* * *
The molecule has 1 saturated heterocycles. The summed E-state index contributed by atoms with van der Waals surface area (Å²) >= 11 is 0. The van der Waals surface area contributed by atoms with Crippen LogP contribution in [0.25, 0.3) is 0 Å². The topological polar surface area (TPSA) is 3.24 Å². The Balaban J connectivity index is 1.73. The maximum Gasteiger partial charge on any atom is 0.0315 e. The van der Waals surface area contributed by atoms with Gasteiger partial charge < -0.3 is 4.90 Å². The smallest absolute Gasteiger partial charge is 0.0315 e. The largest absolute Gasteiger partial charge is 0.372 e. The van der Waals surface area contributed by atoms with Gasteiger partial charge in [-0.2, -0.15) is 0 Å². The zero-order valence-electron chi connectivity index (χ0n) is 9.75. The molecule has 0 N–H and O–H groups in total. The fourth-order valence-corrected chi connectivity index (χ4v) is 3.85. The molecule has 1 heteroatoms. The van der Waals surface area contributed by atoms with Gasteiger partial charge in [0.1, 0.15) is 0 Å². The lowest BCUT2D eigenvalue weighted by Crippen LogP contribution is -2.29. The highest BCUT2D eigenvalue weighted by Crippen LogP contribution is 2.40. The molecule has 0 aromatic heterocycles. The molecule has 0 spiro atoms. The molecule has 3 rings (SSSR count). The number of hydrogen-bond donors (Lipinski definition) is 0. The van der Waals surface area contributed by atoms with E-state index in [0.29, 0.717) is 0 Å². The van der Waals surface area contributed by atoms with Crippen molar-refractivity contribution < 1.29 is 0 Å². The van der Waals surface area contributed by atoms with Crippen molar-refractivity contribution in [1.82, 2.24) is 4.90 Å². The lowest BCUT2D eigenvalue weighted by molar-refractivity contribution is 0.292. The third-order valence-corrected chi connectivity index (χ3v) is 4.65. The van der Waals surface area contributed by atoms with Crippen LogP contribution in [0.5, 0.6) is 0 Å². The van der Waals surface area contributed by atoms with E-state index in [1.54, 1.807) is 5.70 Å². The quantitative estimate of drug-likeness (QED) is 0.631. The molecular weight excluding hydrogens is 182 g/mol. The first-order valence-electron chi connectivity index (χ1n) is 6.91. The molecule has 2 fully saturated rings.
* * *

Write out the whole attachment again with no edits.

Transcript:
The molecule has 1 saturated heterocycles. The summed E-state index contributed by atoms with van der Waals surface area (Å²) >= 11 is 0. The van der Waals surface area contributed by atoms with Crippen LogP contribution in [0.25, 0.3) is 0 Å². The topological polar surface area (TPSA) is 3.24 Å². The Balaban J connectivity index is 1.73. The maximum Gasteiger partial charge on any atom is 0.0315 e. The van der Waals surface area contributed by atoms with Gasteiger partial charge < -0.3 is 4.90 Å². The smallest absolute Gasteiger partial charge is 0.0315 e. The largest absolute Gasteiger partial charge is 0.372 e. The van der Waals surface area contributed by atoms with Gasteiger partial charge in [-0.2, -0.15) is 0 Å². The zero-order valence-electron chi connectivity index (χ0n) is 9.75. The molecule has 0 N–H and O–H groups in total. The fourth-order valence-corrected chi connectivity index (χ4v) is 3.85. The molecule has 1 heteroatoms. The van der Waals surface area contributed by atoms with Gasteiger partial charge in [0.1, 0.15) is 0 Å². The lowest BCUT2D eigenvalue weighted by Crippen LogP contribution is -2.29. The highest BCUT2D eigenvalue weighted by Crippen LogP contribution is 2.40. The molecule has 0 aromatic heterocycles. The molecule has 0 spiro atoms. The molecule has 3 rings (SSSR count). The number of hydrogen-bond donors (Lipinski definition) is 0. The van der Waals surface area contributed by atoms with E-state index in [0.29, 0.717) is 0 Å². The van der Waals surface area contributed by atoms with Crippen molar-refractivity contribution < 1.29 is 0 Å². The van der Waals surface area contributed by atoms with Crippen molar-refractivity contribution in [1.82, 2.24) is 4.90 Å². The lowest BCUT2D eigenvalue weighted by molar-refractivity contribution is 0.292. The third-order valence-corrected chi connectivity index (χ3v) is 4.65. The van der Waals surface area contributed by atoms with Crippen LogP contribution in [0.5, 0.6) is 0 Å². The van der Waals surface area contributed by atoms with E-state index in [1.54, 1.807) is 5.70 Å². The quantitative estimate of drug-likeness (QED) is 0.631. The molecular weight excluding hydrogens is 182 g/mol. The first-order valence-electron chi connectivity index (χ1n) is 6.91. The molecule has 2 fully saturated rings.